Granddaughter

Thank you for all the wonderful responses to the topic of grand father.

I suppose the next obvious thing to ask is what endearing terms might grand parents use for grand daughters? All I have so far and call her is " Shorty" lol

A few staple ones:

Bach
Bychan
Pwti
And, wrth gwrs, cariad

I asked my fiancee and she said her Taid uses: lembo (stupid) :smile:

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Twts

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Popular in our house are…
cyw (chick)
cyw bach (little chick)
blodyn, (flower)
blodyn tatws (potato flower… yes this is actually a thing and sounds very endearing in Welsh… :wink:)
cariad (love)
cariad bach (little love)
siwgr (sugar) - more popular when used with children than adults in Welsh
siwgr bach (little sugar)
siwgr candi (sugar candy)
del bach (pretty little one)
cacen (cake… yes, yes, I know… :wink:)

Hope this helps… :wink:

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One of my nans used to call me Pwdin (pudding).

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trying to avoid sexual stereotypes, endearments like ‘pwdin’ appeal. I suppose, if you would never dream of calling a boy something, it’s best to avoid it for a girl and vise versa!

Although, lots of people said “ti’n iawn boi?” To my fiancee’s cousin’s little girl. “Boi” is a unisex term of endearment in Welsh.

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To be honest, I call Beuno all the endearments I quoted above, just as much as I use them for Angharad. It’s a practice I’ve found to be more common in Wales/Welsh than in English. The terms are simply viewed as terms of endearment and not particularly gender specific. The only objection you may face is from your six year old who may tell you not to call him blodyn, depending on his mood. :wink:

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[quote=“henddraig, post:6, topic:9108”]
trying to avoid sexual stereotypes [/quote]
I disagree completely.

Should parents choosing babies’ names restrict themselves to non gender specific names? If not, then why restrict terms of endearment? :confused:

no. oh dear, there has been so much lately - little kids raised to see boys as better, stronger, better leaders…I cannot like that. Of course I don’t think all should have names like Hilary. Of course there are differences and that is good, but, and it is a big but, we really should be moving towards raising all children to be the best they can and not to see their sex or sexuality as defining limits. in the tv program I’d just seen when I mentioned avoiding stereotypes, it was mentioned that young boys and girls are equally strong. I am sure they have the same range of intelligence. A teacher calling the girls, ‘love’ and ‘flower’ and the boys ‘mate’ had a huge effect. That is what I would like to prevent!

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Interesting cultural point and a very broad and deep subject that would be interesting to debate, but let’s keep this conversation about the affection between a grandfather and his grandchildren :slight_smile:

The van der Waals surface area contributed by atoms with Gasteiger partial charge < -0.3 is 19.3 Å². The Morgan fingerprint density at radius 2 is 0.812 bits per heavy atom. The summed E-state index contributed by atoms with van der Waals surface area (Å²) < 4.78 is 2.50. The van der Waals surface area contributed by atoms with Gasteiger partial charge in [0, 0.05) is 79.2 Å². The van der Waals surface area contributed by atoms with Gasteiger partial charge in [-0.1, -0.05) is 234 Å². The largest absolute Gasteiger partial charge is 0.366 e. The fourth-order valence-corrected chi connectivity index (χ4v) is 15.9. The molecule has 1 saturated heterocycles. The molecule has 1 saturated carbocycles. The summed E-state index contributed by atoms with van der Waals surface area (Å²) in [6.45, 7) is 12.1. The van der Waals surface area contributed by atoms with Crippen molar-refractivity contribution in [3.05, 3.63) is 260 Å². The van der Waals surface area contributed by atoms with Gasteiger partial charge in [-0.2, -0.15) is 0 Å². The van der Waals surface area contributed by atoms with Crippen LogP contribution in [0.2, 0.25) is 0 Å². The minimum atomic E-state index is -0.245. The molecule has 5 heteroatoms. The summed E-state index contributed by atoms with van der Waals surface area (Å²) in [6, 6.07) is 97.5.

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By all means but I thought it was about what grandchildren should be encouraged to call their grandparents and vise versa. It is a subject much considered over the years in my family as my Dad never referred to his step mother as anything but that, although he membled ‘Mum’ when addressing her. I called her ‘Gran’ when obliged to address her as anything, and have never in my 75 years referred to her as anything but my step grandmother. My real Mam-gu died when my Dad was a boy, so I never met her, but I met a couple who had known her and I am sure she would have been a real Mam-gu who cwtched me! I am obliged to pronounce Mam-gu as Mam-gi because I can’t manage the Gogledd ‘u’!!

[quote=“henddraig, post:10, topic:9108”]oh dear, there has been so much lately [/quote] There is so much about so many things in the media. That does not necessarily mean it is all accurate. Much is agenda-driven twaddle.
We are agreed that children should be brought up/encouraged to achieve the best they can - regardless of gender. That is what both sides of my family have done, successfully, for at least four generations.

We disagree about the significance of terms of endearment. [quote=“henddraig, post:12, topic:9108”]
I am obliged to pronounce Mam-gu as Mam-gi because I can’t manage the Gogledd ‘u’!!
[/quote] What is the difference in pronunciation?
Dw i’n dod o Dde Cymru yn wreiddiol, ond fi wedi byw yn Llundain am 47 mlyneddd. Alla i ddim siarad Gymraeg ond dw i’n dysgu nawr. (Gwell hwyr na hwyrach.)

I posted these in another thread. Hope they help:

(see their other videos also).

I’m a gog learner, but I’m still not sure I’ve totally mastered gog “u”.

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Ah! Diolch, Mike. :thumbsup: